OOP Design Principles


  • What and Why Design Principles? 
  • S.O.L.I.D. design principles 
  • Other design principles

What is and Why OO Design Principles?

  • Represent a set of guidelines that helps us to avoid having a bad design (Robert Martin) 
  • Characteristics of bad design 
    • Rigidity - It is hard to change because every change affects too many parts of the system 
    • Fragility - When you make a change, unexpected parts of the system break 
    • Non-reusability (immobility) - It is hard to reuse in another application because it cannot be disentangled from the current application 
  • Characteristics of good design 
    • Clean and modular (opposite to non-reusability) 
    • Highly cohesive (opposite to rigidity) 
    • Loosely coupled (opposite to fragility)

Benefits of OO Design Principles

  • Extensibility 
    • New feature can be easily added without breaking other parts of the system 
  • Testability 
    • Testing verifies the system does what it is expected to do 
  • Code reuse'ability 
    • Software component can be usable in many applications 
  • Runtime change'ability (Flexibility) 
    • Behavior of a software component can be changed during runtime without modifying the existing code

S.O.L.I.D. Design Principles

  • Single Responsibility Principle (SRP) 
  • Open Closed Design Principle 
  • Liskov Substitution Principle (LSP) 
  • Interface Segregation Principle 
  • Dependency Inversion Principle

Single Responsibility Principle (SRP)

  • Motivation 
    • If you put more than one functionality in one class/method in Java, it introduce coupling between two functionality 
  • What is it? 
    • There should not be more than one reason for a class/method to change, or a class should always handle single functionality 
    • Do not mix responsibilities (concerns) into a single class 
  • Benefit 
    • Less coupling 
    • Higher change'ability

Lab: Exercise 1: Single Responsibility 9000_dp_principle.zip

Open Closed Design Principle

  • Motivation 
    • Software is always changing 
    • Change should be able to be made with minimum impact to the rest of the application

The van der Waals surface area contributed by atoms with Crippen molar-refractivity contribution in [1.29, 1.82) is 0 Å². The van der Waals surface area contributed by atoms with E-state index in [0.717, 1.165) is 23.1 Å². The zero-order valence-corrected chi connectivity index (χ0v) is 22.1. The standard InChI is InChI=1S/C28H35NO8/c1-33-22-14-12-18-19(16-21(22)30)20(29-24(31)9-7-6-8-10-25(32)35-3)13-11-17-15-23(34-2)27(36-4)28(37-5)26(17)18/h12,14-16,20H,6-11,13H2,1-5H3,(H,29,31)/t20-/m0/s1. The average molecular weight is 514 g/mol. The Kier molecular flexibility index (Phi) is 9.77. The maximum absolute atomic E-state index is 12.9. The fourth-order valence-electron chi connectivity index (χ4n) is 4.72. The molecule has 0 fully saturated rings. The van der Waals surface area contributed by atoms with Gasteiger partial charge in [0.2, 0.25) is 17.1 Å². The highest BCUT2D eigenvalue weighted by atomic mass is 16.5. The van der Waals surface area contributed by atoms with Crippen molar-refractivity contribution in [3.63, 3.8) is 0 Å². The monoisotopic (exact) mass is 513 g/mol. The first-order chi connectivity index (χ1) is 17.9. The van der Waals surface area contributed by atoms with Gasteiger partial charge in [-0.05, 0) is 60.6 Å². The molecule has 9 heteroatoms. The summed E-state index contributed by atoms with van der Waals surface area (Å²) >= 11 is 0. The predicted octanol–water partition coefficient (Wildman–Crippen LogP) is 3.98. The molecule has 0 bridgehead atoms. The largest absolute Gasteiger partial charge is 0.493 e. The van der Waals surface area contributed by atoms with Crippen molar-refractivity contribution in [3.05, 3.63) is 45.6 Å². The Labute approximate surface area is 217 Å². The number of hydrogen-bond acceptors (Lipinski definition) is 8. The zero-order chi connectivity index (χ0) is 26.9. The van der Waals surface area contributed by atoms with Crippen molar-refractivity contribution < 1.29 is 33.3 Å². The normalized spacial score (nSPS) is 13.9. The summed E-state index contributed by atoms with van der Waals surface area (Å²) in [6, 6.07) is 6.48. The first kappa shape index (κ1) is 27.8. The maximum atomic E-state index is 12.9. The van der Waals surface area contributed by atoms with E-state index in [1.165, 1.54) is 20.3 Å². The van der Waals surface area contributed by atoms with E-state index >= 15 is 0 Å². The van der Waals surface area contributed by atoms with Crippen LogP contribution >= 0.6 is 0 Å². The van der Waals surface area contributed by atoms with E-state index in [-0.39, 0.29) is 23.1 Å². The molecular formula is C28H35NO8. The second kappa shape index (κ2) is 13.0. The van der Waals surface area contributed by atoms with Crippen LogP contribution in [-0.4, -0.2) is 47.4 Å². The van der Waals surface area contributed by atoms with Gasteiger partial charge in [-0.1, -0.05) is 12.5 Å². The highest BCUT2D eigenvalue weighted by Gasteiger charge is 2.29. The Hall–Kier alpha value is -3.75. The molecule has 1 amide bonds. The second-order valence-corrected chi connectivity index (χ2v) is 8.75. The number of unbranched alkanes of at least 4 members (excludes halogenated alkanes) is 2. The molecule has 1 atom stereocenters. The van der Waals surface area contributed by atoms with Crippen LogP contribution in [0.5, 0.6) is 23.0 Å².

• What is it? 
    • Classes should be Open for extension (for new functionality) but closed for modification 
    • Design should be done in a way to allow the adding of new functionality as new classes, keeping as much as possible existing code unchanged 
  • Benefit 
    • The existing code, which has been already tested, does not need to be changed

Lab: Exercise 2: Open Close Principle 9000_dp_principle.zip

Liskov Substitution Principle(LSP) Principle

  • Motivation 
    • It is easy to inherit a parent class and override the existing features 
  • What is it? 
    • Derived classes must be usable through the base class, without the need for the user to know the difference 
    • Inheritance should behave in the way that a derived type should add features, and not violate any of the superclass' existing features 
  • Example 
    • In Java, if you see code where “instanceof”, it indicates LSP is violated

Lab: Exercise 3: LSP Principle 9000_dp_principle.zip

Interface Segregation Principle

  • Motivation 
    • Clients should not be forced to implement interfaces they don't use.
  • What is it? 
    • Instead of one fat interface many small interfaces are preferred based on groups of methods, each one serving one submodule

Lab: Exercise 4: Interface Segregation Principle 9000_dp_principle.zip

Dependency Inversion Principle

  • What is it? 
    • High-level modules should not depend on low-level modules. Both should depend on abstractions 
    • Example: When concrete class A (higher-level) uses concrete class B (lower-level), the direction of dependency is from A to B. When B changes, A needs to be changed (at compile time). By introducing an abstraction C (maybe Java interface in Java program) between A and B, now the direction of dependency is now from B to C, which inverses the dependency 
  • Benefit 
    • De-coupling of code between modules

Dependency Inversion Principle Tips

  • All member variables in a class must be interfaces or abstract types 
  • Classes must connect only through interface/abstract 
  • No class should derive from a concrete class 
  • No method should override an implemented method 
  • All variable instantiation requires the implementation of a Creational pattern as the Factory Method or the Factory pattern, or the more elaborated use of a Dependency Injection framework

Lab: Exercise 5: Dependency Inversion Principle 9000_dp_principle.zip

Other Popular Design Principles

  • Encapsulate what changes